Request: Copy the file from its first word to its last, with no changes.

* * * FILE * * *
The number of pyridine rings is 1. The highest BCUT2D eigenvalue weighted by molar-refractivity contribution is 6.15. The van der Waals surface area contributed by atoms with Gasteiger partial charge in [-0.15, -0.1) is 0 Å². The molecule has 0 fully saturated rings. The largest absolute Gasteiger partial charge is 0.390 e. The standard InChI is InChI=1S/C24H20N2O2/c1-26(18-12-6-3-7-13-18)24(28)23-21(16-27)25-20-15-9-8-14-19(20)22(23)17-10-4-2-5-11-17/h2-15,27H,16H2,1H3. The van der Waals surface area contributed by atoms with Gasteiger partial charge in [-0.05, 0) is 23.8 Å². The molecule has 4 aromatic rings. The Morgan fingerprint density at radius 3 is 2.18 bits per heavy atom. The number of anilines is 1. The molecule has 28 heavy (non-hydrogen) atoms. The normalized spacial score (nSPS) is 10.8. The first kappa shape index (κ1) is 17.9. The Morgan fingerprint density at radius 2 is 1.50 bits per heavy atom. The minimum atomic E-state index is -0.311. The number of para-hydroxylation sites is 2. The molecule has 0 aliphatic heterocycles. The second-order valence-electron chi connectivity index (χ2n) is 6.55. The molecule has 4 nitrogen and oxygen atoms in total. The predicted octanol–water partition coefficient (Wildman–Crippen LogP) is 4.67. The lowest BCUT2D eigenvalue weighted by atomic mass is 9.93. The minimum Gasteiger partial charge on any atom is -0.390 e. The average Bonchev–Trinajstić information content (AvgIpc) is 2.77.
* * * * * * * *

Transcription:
The number of pyridine rings is 1. The highest BCUT2D eigenvalue weighted by molar-refractivity contribution is 6.15. The van der Waals surface area contributed by atoms with Gasteiger partial charge in [-0.15, -0.1) is 0 Å². The molecule has 0 fully saturated rings. The largest absolute Gasteiger partial charge is 0.390 e. The standard InChI is InChI=1S/C24H20N2O2/c1-26(18-12-6-3-7-13-18)24(28)23-21(16-27)25-20-15-9-8-14-19(20)22(23)17-10-4-2-5-11-17/h2-15,27H,16H2,1H3. The van der Waals surface area contributed by atoms with Gasteiger partial charge in [-0.05, 0) is 23.8 Å². The molecule has 4 aromatic rings. The Morgan fingerprint density at radius 3 is 2.18 bits per heavy atom. The number of anilines is 1. The molecule has 28 heavy (non-hydrogen) atoms. The normalized spacial score (nSPS) is 10.8. The first kappa shape index (κ1) is 17.9. The Morgan fingerprint density at radius 2 is 1.50 bits per heavy atom. The minimum atomic E-state index is -0.311. The number of para-hydroxylation sites is 2. The molecule has 0 aliphatic heterocycles. The second-order valence-electron chi connectivity index (χ2n) is 6.55. The molecule has 4 nitrogen and oxygen atoms in total. The predicted octanol–water partition coefficient (Wildman–Crippen LogP) is 4.67. The lowest BCUT2D eigenvalue weighted by atomic mass is 9.93. The minimum Gasteiger partial charge on any atom is -0.390 e. The average Bonchev–Trinajstić information content (AvgIpc) is 2.77.